Editors Note: The editorial was written in February of 2017 before the 59th Grammy Awards
Last week it was reported that Kanye West, Drake, and Justin Bieber are not attending the Grammys this year despite that all three of them having multiple nominations.
These artists join singer Frank Ocean in protest of the Grammys. Frank Ocean didn’t even submit the two albums he released this year, Endless and Blonde, for Grammy consideration. Ocean choose not to submit these albums because “the infrastructure of the awarding system and the nomination system and screening system is dated.”
These artists believe the Grammys are not relevant or representative when it comes to young artists and especially black artists. I don’t blame them. I believe that black and young artists have constantly been marginalized through the Grammy’s history and reforms need to be taken place to fix it.
If you look at this year’s Grammy nominations on the surface level, you may say they are absolutely representative of black artists. The four artists with the most nominees at this year’s Grammys are Beyoncé(9), Drake(8), Rihanna(8), and Kanye West(8), who are all black artists.
The fact is, while the Grammys have no doubt nominated many black artists in the past, they historically don’t win if they are head to head with white competition.
Let’s take Kanye West as an example. Kanye West has 57 Grammys nominations and 21 Grammy wins, each of which are the most for any rap artist. But, Kanye has never won Song of the Year, Record of the Year, or Album of the Year during his career and didn’t win Best New Artist in 2005, losing a majority of those awards to white artists.
With an artist, as successful, influential, and prolific as Kanye how is that possible?
In Kanye’s case and in the case of many others marginalized artists, especially rap artists, their awards are regulated to their genre. Every single one of Kanye’s Grammys have come for genre specific awards for Rap or R&B.
Despite having a large amount of nominations in major categories, black artists typically don’t win major awards from the Grammys (Song of the Year, Record of the Year, Album of the Year), which are the awards that have the most resonance.
While there are a few exceptions in the last 20 years, Outkast’s Speakerboxx/The Love Below won Best Album in 2004 and Lauryn Hill’s Miseducation of Lauryn Hill won Best Album in 1999, the problem persists. Just look at any Grammys award list from the past ten years to see that black artists don’t get the recognition they deserve in major categories.
In 2015, Beck’s Morning Phase won Best Album over Beyonce’s self-titled album even though Beyonce’s album was more critically acclaimed and sold significantly more copies.
At last year’s Grammys Kendrick Lamar’s To Pimp A Butterfly lost Album of the Year to Taylor Swift’s 1989, despite the former have a score of 96 on Metacritic and the latter having a score of 76. Despite Kendrick winning Best Rap Album, Best Rap Song, Best Rap/Sung Collaboration, and Best Rap Performance it still wasn’t good enough to beat out a white woman’s pop record.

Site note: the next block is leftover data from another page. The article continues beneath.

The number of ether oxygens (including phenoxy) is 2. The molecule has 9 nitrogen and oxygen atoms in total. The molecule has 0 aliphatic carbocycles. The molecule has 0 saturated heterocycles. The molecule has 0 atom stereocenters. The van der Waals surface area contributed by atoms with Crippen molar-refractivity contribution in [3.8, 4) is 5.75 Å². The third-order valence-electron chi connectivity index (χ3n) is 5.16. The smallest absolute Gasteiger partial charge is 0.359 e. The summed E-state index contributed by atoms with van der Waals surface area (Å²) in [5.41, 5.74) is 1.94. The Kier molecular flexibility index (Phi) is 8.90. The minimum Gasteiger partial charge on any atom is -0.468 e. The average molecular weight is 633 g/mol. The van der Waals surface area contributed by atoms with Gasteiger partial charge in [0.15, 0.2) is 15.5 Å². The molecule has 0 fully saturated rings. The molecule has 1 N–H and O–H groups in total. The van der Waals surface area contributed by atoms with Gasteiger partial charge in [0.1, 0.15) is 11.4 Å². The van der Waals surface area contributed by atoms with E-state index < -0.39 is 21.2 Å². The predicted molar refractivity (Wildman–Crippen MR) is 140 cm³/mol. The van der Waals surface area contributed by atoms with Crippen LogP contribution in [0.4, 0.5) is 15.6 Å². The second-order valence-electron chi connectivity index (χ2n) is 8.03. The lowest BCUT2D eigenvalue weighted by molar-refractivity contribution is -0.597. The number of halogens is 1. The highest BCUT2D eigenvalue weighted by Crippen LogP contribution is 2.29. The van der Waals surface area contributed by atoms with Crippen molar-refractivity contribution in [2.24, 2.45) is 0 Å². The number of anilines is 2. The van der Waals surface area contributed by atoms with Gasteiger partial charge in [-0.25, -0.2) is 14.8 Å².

Kendrick was put into genre specific categories like many other artists so that the Grammys’ voters can say “you can’t complain, you got 5 awards,” even though none of those awards came in categories of consequence.
But, even genre specific awards aren’t necessarily safe spaces for artists of color these days. Another time Kendrick Lamar was white washed was in 2014 when Macklemore & Ryan Lewis won best new Best Rap Album, Best Rap Performance, and Best Rap Song for their album The Heist. They won those awards over not only Kendrick’s Good Kid, M.A.A.D City, but also over the works of other prominent hip hop figures like J Cole, Jay-Z, Drake, Kanye West, and A$AP Rocky.
Macklemore himself even felt remorseful for the win. After the show, he texted Kendrick the following statement: “”You got robbed. I wanted you to win. You should have. It’s weird and it sucks I robbed you.”
There are a lot more problems than Macklemore winning Best Rap Album though. How about how only two women of color have ever won a Grammy for Song of the Year? Or how only three men of color have ever won record of the year? Or how 77% of the time white artists win Best New Artist?
The Grammys are discriminatory even if the voters don’t notice it themselves.
It’s shocking that the Grammys have been able to get away with these practices for as long as they have, especially with the #OscarsSoWhite controversy from last year.
Artists are noticing the awards aren’t wholly representative and are starting to downplay its significance. So many people are tired of seeing their art being relegated to genre specific awards and not getting the recognition they deserve in major categories.
The Grammys voting system needs major reform to be representative of the diverse music industry we have today. If these exclusionary trends continue, the Grammys will alienate even more artists and music consumers until no one cares anymore.